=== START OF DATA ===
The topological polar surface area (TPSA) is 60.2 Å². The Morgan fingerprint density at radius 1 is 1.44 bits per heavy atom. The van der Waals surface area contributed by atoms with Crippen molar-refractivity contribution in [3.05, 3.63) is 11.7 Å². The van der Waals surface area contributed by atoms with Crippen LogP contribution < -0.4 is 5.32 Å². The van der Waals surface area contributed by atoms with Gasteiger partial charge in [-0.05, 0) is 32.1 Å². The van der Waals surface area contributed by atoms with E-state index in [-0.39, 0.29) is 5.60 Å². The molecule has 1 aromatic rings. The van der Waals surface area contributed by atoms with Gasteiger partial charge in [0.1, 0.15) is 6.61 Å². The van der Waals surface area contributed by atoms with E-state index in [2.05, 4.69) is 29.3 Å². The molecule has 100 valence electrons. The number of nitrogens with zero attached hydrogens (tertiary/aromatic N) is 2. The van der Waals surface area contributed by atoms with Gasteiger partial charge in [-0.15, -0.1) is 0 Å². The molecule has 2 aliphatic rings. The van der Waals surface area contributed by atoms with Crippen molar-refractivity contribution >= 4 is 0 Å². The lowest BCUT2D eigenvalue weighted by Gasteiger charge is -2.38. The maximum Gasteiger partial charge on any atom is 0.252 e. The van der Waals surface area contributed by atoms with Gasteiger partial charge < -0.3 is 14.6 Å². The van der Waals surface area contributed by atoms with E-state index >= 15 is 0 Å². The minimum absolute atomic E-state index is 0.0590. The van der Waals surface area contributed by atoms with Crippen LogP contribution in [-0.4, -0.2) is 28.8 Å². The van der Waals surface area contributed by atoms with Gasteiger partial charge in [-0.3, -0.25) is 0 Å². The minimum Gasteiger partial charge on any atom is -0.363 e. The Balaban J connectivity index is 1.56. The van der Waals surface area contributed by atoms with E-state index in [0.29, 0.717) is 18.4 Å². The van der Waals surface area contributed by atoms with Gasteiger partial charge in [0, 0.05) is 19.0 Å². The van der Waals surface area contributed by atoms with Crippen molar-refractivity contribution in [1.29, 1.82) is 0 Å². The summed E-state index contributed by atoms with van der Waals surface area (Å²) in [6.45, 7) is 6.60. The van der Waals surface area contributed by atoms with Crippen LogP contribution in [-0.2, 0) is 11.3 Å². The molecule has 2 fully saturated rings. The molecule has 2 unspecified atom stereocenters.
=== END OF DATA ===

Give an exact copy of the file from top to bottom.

The topological polar surface area (TPSA) is 60.2 Å². The Morgan fingerprint density at radius 1 is 1.44 bits per heavy atom. The van der Waals surface area contributed by atoms with Crippen molar-refractivity contribution in [3.05, 3.63) is 11.7 Å². The van der Waals surface area contributed by atoms with Crippen LogP contribution < -0.4 is 5.32 Å². The van der Waals surface area contributed by atoms with Gasteiger partial charge in [-0.05, 0) is 32.1 Å². The van der Waals surface area contributed by atoms with E-state index in [-0.39, 0.29) is 5.60 Å². The molecule has 1 aromatic rings. The van der Waals surface area contributed by atoms with Gasteiger partial charge in [0.1, 0.15) is 6.61 Å². The van der Waals surface area contributed by atoms with E-state index in [2.05, 4.69) is 29.3 Å². The molecule has 100 valence electrons. The number of nitrogens with zero attached hydrogens (tertiary/aromatic N) is 2. The van der Waals surface area contributed by atoms with Gasteiger partial charge in [-0.15, -0.1) is 0 Å². The molecule has 2 aliphatic rings. The van der Waals surface area contributed by atoms with Crippen molar-refractivity contribution >= 4 is 0 Å². The lowest BCUT2D eigenvalue weighted by Gasteiger charge is -2.38. The maximum Gasteiger partial charge on any atom is 0.252 e. The van der Waals surface area contributed by atoms with Gasteiger partial charge < -0.3 is 14.6 Å². The van der Waals surface area contributed by atoms with E-state index >= 15 is 0 Å². The minimum absolute atomic E-state index is 0.0590. The van der Waals surface area contributed by atoms with Crippen LogP contribution in [-0.4, -0.2) is 28.8 Å². The van der Waals surface area contributed by atoms with Gasteiger partial charge in [-0.3, -0.25) is 0 Å². The minimum Gasteiger partial charge on any atom is -0.363 e. The Balaban J connectivity index is 1.56. The van der Waals surface area contributed by atoms with E-state index in [0.29, 0.717) is 18.4 Å². The van der Waals surface area contributed by atoms with Gasteiger partial charge in [0, 0.05) is 19.0 Å². The van der Waals surface area contributed by atoms with Crippen molar-refractivity contribution in [1.29, 1.82) is 0 Å². The summed E-state index contributed by atoms with van der Waals surface area (Å²) in [6.45, 7) is 6.60. The van der Waals surface area contributed by atoms with Crippen LogP contribution in [-0.2, 0) is 11.3 Å². The molecule has 2 fully saturated rings. The molecule has 2 unspecified atom stereocenters.